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On the plus side, there is an ample amount of flawlessly executed horror strewn throughout this entire series and the majority of it comes not from the immediate presence of the beast but the spine-chilling atmosphere that’s set up very early on and never leaves. There is a constant sense of dread and danger looming over this crew in every moment and it creates this feeling of uneasiness as you watch these men unravel out in the wild. Some individual sequences are so well crafted I got genuine chills and truly felt the horror the people were going through. One of these moments is an underwater sequence which is absolutely harrowing and the most effective atmospheric horror moment for me. The way the characters’ immediate environment is constantly shrouded in fog creates the feeling that you have no idea what lies beyond. and so your eyes are constantly darting for any movement. There is the presence of some elements of psychological and supernatural horror that are featured but never really fully explored. I did like the secrecy surrounding the supernatural elements because it builds that mystery and puts you in the position of these men where you don’t always know what’s going on. The psychological side of things does come into play a few times and in varying intensity. I’d have appreciated a deeper look at some of this but what is there is all positive.

The show does get a little gruesome and a little bloody at times but it’s not without reason. It’s done to really emphasise the brutality of what these men are going through and it adds to the overall experience. Besides, the aesthetic of blood on snow has always been a beautiful one.

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The core focus of this story in every moment is the characters and how everything that happens to them every day shapes and changes them for better or for worse. There are characters who stand out right from the beginning and who you instantly latch onto and then there’s those who grow on you with time (as you start to figure out who’s who going into the back half). As the series moves at a very slow pace there is a lot of time that the show spends fleshing out characters and thus each of the actors are given their moments to really shine and bring something unique to their role. By far the most engaging performances are from Tobias Menzies (James Fitzjames), Ciarán Hinds (John Franklin), Jared Harris (Francis Cozier), and Paul Ready (Harry Goodsir) who with time built up their characters to where I became wholly invested in their stories. The standout here above everyone else is Jared Harris who is absolutely riveting in every scene and has a number of powerful moments that are some of the more memorable of the series. He brings the most emotion to the series followed very closely by Ready whose character has a personal journey pivotal to the core story. Mr Hickey (Adam Nagaitis) is a character whose place in the show early in the season I wasn’t really sure about. It wasn’t entirely clear what direction this character was heading and so I didn’t really enjoy watching him. But with time his role in the series becomes much clearer to the point where he becomes one of the main players in the story and brings clarity to his journey and purpose.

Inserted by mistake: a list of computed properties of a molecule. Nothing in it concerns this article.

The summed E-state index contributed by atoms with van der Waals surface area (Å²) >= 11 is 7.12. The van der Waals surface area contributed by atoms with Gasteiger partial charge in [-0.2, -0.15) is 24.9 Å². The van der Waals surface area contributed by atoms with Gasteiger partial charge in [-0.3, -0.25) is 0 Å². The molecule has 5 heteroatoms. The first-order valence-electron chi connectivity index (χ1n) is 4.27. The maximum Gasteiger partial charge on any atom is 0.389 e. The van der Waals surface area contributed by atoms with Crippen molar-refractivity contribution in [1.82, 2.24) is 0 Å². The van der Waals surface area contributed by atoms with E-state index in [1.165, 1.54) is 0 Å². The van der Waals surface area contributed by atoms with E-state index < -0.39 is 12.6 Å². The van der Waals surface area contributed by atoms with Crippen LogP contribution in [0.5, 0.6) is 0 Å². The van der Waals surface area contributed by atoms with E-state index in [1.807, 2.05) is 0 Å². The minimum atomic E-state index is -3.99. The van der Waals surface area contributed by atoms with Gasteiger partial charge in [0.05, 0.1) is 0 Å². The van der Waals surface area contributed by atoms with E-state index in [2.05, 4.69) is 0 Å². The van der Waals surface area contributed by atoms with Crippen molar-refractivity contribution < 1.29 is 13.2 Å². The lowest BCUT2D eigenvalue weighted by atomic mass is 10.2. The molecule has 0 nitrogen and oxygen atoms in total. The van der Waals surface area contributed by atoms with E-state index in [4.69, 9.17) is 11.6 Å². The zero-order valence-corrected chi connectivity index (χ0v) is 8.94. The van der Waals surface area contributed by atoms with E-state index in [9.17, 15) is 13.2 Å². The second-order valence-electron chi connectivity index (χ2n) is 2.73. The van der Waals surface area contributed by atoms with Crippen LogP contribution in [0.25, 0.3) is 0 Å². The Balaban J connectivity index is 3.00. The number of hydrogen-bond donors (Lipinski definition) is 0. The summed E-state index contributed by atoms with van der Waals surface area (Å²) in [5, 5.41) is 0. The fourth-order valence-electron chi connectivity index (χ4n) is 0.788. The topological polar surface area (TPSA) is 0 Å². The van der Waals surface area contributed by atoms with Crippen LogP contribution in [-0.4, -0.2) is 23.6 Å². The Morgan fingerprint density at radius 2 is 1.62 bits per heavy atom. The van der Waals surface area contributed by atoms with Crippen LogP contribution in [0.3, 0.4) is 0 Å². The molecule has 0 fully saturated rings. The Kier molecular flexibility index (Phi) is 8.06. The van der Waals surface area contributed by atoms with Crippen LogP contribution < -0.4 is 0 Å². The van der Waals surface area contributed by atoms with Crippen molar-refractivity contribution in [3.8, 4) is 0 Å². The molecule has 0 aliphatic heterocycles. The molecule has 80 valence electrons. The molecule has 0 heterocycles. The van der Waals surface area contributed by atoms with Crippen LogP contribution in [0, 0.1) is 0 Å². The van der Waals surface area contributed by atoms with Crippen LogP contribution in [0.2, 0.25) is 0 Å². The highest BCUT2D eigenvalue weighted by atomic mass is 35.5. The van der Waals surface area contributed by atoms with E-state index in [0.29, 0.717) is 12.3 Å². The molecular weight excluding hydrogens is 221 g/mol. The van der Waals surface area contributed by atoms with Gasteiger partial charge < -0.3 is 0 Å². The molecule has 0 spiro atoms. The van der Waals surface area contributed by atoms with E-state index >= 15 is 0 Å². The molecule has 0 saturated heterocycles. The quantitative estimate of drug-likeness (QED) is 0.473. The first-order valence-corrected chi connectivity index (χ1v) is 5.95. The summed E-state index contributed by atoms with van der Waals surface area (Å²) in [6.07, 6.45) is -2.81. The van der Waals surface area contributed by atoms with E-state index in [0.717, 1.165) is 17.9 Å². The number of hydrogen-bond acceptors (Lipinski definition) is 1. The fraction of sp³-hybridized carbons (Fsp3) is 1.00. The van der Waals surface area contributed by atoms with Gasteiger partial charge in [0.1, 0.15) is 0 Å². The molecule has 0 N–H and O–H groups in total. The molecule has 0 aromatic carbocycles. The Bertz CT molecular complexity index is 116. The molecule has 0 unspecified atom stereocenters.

- The Terror _ Season 1, Episode 2 - Photo Credit: AMC

In the end The Terror is a fantastic series that tells a gripping survival horror story about this crew stranded in the middle of nowhere who are succumbing to the presence of a beast. But that’s what it is on the surface, it goes deep into human survival as these men face difficulties and obstacles far worse than any of them imagined and this falls into the unpredictable nature of the story. The performances from the main cast are astounding and bring their characters to life in ways that allow you to invest in their personal journeys. But the series isn’t without its flaws, many of which lie earlier in the season where there is the occasional secondary character subplot that isn’t engaging and the introduction of the many characters results in some who’s who confusion. But once that all clears up it’s a worthwhile show to watch as long as you can appreciate calculated slow pace.

7.9/10